Selection of studies was performed by first author who reviewed titles, abstracts and full-texts for eligibility. Only full papers compliant with in- and exclusion criterion were selected. Selected studies were pooled in groups depending on the type of control intervention as: Propofol, propofol with remifentanil (sedation or general anesthesia), benzodiazepine, opioid, benzodiazepine with an opioid, and dexmedetomidine.

Data collection process

Data collection was conducted using a data extraction sheet stating the outcomes searched for. First and second author collected the data independent of each other directly from full papers (Table 1-3).

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Table 1: Risk of bias View Table 1

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Table 2: Safety and efficacy View Table 2

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Table 3: Postoperative nausea and vomiting and satisfaction View Table 3

Data items and outcomes

Primary outcomes: Sedation related adverse events and mortality. Adverse events were hypoxia, bradypnea, apnea, hypertension, hypotension, mask ventilation and intubation. The definitions of adverse advents were as defined by the study authors.

Secondary outcomes: Procedure failure due to insufficient sedation or the need for rescue therapy, nausea or vomiting and physician and patient satisfaction with sedation as found in the author's conclusion. Transformation of results was performed to fit the study set up: Study designs with multiple interventions were simplified through interpretation of each study arm independently. Continuous outcome data were simplified and interpreted as dichotomous when possible. For example "satisfaction", which was mostly measured as a continuous outcome on various scales, was in terms simplified according to the author's conclusion of significantly "satisfied" or "not satisfied".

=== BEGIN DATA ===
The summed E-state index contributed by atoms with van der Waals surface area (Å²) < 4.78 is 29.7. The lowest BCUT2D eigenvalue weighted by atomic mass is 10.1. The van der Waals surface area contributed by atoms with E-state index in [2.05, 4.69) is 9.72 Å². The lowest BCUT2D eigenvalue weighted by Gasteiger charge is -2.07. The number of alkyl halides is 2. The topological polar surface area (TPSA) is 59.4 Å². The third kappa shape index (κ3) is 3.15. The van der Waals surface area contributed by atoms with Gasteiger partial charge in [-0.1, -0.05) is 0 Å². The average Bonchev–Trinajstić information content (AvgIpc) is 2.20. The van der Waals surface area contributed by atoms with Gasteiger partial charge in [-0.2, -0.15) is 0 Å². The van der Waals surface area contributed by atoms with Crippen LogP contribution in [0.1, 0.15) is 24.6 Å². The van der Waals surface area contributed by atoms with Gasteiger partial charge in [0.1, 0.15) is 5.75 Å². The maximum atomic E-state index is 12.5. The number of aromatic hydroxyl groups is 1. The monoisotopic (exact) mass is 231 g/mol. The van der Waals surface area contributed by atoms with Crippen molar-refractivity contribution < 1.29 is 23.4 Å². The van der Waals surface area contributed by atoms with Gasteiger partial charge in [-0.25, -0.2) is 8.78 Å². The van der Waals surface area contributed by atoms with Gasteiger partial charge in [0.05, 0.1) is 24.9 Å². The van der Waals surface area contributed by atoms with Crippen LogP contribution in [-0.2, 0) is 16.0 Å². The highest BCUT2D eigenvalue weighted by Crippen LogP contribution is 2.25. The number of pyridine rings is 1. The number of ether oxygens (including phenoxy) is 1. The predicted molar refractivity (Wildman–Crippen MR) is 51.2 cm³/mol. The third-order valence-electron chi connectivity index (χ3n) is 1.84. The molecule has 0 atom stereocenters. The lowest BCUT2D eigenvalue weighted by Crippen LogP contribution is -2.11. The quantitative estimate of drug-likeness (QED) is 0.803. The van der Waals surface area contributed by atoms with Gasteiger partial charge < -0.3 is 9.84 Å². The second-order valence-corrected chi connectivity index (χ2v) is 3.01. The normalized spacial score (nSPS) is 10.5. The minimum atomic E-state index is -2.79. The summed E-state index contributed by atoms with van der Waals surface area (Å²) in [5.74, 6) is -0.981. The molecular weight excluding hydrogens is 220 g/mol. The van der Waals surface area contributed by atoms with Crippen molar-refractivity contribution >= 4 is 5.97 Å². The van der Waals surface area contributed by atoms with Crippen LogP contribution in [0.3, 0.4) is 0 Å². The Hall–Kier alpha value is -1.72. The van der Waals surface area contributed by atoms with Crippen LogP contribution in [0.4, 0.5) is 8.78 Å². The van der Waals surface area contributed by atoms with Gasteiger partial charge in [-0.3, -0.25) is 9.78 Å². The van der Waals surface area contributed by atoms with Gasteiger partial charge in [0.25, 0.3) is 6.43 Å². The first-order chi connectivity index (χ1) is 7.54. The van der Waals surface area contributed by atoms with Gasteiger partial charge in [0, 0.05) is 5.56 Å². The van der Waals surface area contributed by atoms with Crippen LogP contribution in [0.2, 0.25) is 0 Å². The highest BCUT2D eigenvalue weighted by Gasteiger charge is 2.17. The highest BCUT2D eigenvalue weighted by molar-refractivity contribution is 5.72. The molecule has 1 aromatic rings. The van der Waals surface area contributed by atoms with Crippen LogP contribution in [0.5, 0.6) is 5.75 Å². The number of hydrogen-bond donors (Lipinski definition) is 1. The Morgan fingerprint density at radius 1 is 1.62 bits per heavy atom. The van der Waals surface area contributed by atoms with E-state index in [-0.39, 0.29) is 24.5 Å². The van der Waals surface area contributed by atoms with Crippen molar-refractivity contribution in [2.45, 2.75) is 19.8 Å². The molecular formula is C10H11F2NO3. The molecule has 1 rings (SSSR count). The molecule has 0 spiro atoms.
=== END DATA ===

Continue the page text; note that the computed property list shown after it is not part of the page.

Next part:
Risk of bias assessment

The risks of bias in individual studies were assessed using the Cochrane Collaboration Risk of Bias Tool (CCRBT) [11]. Assessment was performed by first author to assist interpretation of findings and the robustness of data. Furthermore, we wished to explore the study quality in order to address possible need for future work.


Summary of measures for the pooled, binary data was performed using Pearson Chi-squared or Fisher's Exact Test as appropriate. We considered P<0.05 significant. We did not perform a sensitivity analysis.


Description of studies

The database search identified 2281 items (Figure 1). One title was identified as a reference. 1550 duplicates/triplicates (title/abstract) were removed. After title and abstract screening, 69 articles were assessed for eligibility. Only full-text articles were considered. 21 randomised controlled trials of remifentanil versus other sedatives or general anesthesia were included for evaluation. The total number of participants was 1437. The remifentanil population was 718 versus 719 in the control group. The included studies used both manually controlled infusions, target controlled infusion, and patient controlled infusion. Remifentanil was compared with propofol, midazolam, other opioids, dexmedetomidine, propofol with remifentanil co-administration, and general anesthesia. A variety of procedures were studied: Fiberoptic intubation, removal of intracranial space-occupying lesion , radiofrequency treatment of atrial flutter , blepharoplasty and otoplasty, endoscopy, carotid endarterectomy, eye surgery, aortic endovascular repair, breast biopsy, second trimester abortion , shock-wave lithotripsy, operative hysteroscopy, and oocyte retrieval. See Appendix 1 for further study description.